From the Newsletter: God in the Aisles

cvs

Dear Friends of Second Church,

This afternoon I was quicker than the pediatrician’s office and went to pick up a prescription at CVS, only to find myself there (“It’ll be ready in about fifteen minutes, Mr. Grant…”) with a little more time to kill than usual.

I suppose I could have just fallen into my smartphone and left it at that.

But a place like CVS always reminds me that I’ve been meaning to resupply the medicine cabinet, and so I started wandering the store, looking for what I thought I might remember needing if I just saw it one more time.

I was good at recalling the stuff that had dwindled over the winter—cough drops, NyQuil, and whatnot. But the other stuff didn’t come back to me so quickly, and my wandering slowed…Wait, which one is Liz’s toothpaste, again? Did I get a big thing of Q-Tips in my stocking at Christmas this year, or was it last year? Wow, what was it someone told me about “compression socks”? That I should have some or that I shouldn’t?

After a few slow trips up and down the aisles, I was almost ready just to buy one of everything and call it a day.

Fortunately, they called out my prescription and I made it outside with what I had come for, plus a pair of kiddie sunglasses with Elsa from “Frozen” on the frames (no you can’t borrow them).

Yet it also makes me think about all the other things in life we might remember needing if we just saw them one more time.

It might be strange to put it this way, but life, in general, can so easily come to feel like a slow, uncertain trip up and down the aisles of the world.

These days, there are so many people who seem to be searching.

What it is they’re looking for? They can’t quite say. How will they know when they’ve found it? Well, they’re hoping they just will, somehow.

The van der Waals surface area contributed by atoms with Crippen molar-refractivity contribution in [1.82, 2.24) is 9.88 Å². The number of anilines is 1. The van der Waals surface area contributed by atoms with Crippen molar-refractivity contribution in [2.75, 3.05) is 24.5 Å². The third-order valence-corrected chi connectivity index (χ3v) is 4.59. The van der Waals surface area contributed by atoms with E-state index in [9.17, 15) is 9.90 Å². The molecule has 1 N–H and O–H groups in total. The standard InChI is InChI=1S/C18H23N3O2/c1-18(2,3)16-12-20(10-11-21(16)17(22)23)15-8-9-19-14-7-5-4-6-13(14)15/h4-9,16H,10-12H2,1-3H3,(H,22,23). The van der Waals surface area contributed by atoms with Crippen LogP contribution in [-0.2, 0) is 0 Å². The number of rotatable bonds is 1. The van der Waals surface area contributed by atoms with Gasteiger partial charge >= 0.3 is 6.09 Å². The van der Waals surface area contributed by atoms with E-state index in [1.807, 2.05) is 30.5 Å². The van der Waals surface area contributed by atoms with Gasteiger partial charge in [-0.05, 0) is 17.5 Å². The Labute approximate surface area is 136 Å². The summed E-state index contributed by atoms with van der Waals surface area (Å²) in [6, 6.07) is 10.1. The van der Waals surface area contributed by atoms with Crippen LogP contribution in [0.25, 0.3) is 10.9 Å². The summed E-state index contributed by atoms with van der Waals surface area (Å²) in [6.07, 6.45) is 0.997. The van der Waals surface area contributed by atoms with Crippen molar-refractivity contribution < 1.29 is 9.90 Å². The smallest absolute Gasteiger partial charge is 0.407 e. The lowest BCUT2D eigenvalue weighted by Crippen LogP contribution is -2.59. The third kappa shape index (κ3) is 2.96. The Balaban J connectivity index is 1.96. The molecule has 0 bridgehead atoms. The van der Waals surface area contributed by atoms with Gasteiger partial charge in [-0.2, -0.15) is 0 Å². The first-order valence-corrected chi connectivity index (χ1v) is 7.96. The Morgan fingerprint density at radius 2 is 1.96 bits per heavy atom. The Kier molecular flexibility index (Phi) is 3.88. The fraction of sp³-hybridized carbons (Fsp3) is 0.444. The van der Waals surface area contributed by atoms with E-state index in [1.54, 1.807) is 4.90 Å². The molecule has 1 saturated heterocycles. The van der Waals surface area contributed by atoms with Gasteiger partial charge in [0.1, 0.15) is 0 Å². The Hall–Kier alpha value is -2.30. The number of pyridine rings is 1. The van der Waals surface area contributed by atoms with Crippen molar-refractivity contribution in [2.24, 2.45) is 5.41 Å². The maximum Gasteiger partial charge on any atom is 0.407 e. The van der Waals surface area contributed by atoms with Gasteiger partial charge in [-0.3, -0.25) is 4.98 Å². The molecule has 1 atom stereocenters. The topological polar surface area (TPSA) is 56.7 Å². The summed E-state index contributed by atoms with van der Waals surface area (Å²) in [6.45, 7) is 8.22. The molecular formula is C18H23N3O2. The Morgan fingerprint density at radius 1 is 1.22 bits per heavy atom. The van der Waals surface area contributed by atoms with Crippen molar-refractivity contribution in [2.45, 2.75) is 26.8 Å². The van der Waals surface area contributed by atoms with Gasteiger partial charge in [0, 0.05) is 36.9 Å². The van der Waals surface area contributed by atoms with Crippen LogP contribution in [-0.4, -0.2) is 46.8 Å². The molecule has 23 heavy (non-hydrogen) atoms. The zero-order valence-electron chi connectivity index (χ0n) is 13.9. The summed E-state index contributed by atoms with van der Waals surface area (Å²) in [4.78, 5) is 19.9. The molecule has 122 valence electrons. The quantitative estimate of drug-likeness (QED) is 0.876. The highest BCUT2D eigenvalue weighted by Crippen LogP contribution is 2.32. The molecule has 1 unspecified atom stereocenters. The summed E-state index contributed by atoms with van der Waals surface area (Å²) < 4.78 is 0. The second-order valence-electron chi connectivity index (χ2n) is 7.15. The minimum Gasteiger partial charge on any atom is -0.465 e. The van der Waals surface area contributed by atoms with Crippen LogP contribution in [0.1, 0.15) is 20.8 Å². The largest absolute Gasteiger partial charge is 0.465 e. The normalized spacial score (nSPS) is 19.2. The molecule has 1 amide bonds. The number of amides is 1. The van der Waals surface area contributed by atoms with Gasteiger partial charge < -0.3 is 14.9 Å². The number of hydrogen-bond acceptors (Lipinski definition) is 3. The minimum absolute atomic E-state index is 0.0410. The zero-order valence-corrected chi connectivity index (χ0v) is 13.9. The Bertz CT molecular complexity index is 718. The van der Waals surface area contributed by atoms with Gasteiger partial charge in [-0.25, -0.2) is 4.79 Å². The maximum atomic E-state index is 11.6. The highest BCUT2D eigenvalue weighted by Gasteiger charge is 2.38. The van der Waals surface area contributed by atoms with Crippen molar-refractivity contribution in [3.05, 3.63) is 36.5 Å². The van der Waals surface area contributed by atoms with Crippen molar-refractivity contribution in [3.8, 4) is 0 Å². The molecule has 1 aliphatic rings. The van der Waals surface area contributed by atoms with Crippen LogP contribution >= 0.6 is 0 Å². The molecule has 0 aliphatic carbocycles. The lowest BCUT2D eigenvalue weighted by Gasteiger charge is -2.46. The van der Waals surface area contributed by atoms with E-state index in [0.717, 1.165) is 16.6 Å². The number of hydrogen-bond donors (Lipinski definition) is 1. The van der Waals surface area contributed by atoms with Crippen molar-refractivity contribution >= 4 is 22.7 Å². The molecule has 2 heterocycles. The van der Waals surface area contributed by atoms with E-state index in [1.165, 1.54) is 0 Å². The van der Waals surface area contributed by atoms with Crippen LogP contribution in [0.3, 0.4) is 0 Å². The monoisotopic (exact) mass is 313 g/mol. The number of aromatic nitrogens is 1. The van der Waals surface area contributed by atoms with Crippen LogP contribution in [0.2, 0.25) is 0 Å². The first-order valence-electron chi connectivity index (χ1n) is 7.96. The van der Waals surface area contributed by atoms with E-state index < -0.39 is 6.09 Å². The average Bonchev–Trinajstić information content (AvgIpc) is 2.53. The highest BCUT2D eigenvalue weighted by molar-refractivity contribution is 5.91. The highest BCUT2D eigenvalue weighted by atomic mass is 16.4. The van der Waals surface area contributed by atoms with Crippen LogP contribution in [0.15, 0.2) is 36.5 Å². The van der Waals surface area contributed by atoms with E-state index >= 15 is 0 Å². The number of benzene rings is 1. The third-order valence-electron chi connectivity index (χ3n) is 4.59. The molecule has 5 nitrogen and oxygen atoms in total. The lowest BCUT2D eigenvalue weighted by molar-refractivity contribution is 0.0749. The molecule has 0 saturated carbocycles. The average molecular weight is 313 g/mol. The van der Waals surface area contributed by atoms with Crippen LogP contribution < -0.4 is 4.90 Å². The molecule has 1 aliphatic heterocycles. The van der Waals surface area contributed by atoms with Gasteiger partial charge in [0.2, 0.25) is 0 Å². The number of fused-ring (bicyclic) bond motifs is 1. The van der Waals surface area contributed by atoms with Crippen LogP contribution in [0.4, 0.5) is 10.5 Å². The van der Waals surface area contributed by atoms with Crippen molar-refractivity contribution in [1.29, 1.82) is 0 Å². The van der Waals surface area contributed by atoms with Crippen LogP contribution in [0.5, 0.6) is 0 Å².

If only they could see “it” again, they’d surely recognize it…whatever it is.

Are they looking for something they truly need, or just, well, restocking the medicine cabinet–replenishing their supplies of whatever it is that helps them get through for now?

It’s easy to enough to see how that happens.

To me, so many of the challenges of our lives are fundamentally spiritual ones, and yet the solutions that come most quickly to us—and the ones that our friends are most likely to offer—so rarely are.

“Just try this,” says one.

“You know, what you need is…” suggests someone else.

Part of my hope for Easter every year is that searching people will find their way to churches like ours, and suddenly remember that, in the end, God is what they have been looking for.

So many important feelings point in God’s direction. A sense of being loved by the Universe. A call to a higher purpose. Gratitude. The feeling of being deeply alive. The power to forgive.

It won’t sell much in the aisles of CVS to say so, but these are the feelings we most dream of having again—the feelings that life’s challenges and disappointments seem to drain out of us, at least for a time.

We need to feel them constantly–to refresh our supplies when they get low.

More to the point, settling for anything else is just treating the symptoms of our maladies, rather than getting to the cause, much less the cure.

Easter is a reminder of what it is to be made whole again.

Think about it. Look around. Maybe you didn’t consider yourself actively in the market for Easter hope, for new life in God, for the wholeness and health represented by the Hebrew word shalom…but isn’t it what you’ve been looking for?

Isn’t that really what you came in search of, after all? Don’t you remember?
See you in church,

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